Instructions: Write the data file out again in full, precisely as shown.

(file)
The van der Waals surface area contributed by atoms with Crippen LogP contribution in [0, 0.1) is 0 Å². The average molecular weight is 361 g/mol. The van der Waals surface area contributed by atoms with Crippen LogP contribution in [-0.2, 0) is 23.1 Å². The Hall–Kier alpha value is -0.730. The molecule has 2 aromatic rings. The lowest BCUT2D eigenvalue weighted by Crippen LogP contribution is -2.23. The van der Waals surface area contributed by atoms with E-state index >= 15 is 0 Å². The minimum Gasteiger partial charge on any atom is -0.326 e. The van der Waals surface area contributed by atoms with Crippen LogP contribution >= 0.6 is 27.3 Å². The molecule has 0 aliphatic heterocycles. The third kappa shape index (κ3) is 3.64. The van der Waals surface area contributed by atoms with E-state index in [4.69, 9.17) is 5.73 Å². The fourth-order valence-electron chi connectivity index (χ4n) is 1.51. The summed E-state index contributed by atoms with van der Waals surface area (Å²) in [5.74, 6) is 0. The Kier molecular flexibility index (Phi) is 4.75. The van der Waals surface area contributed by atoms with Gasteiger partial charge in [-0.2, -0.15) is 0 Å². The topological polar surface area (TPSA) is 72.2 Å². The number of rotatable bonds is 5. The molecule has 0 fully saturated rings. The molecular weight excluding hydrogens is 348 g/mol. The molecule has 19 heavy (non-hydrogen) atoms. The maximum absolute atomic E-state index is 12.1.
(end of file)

The van der Waals surface area contributed by atoms with Crippen LogP contribution in [0, 0.1) is 0 Å². The average molecular weight is 361 g/mol. The van der Waals surface area contributed by atoms with Crippen LogP contribution in [-0.2, 0) is 23.1 Å². The Hall–Kier alpha value is -0.730. The molecule has 2 aromatic rings. The lowest BCUT2D eigenvalue weighted by Crippen LogP contribution is -2.23. The van der Waals surface area contributed by atoms with E-state index >= 15 is 0 Å². The minimum Gasteiger partial charge on any atom is -0.326 e. The van der Waals surface area contributed by atoms with Crippen LogP contribution >= 0.6 is 27.3 Å². The molecule has 0 aliphatic heterocycles. The third kappa shape index (κ3) is 3.64. The van der Waals surface area contributed by atoms with E-state index in [4.69, 9.17) is 5.73 Å². The fourth-order valence-electron chi connectivity index (χ4n) is 1.51. The summed E-state index contributed by atoms with van der Waals surface area (Å²) in [5.74, 6) is 0. The Kier molecular flexibility index (Phi) is 4.75. The van der Waals surface area contributed by atoms with Gasteiger partial charge in [-0.2, -0.15) is 0 Å². The topological polar surface area (TPSA) is 72.2 Å². The number of rotatable bonds is 5. The molecule has 0 fully saturated rings. The molecular weight excluding hydrogens is 348 g/mol. The molecule has 19 heavy (non-hydrogen) atoms. The maximum absolute atomic E-state index is 12.1.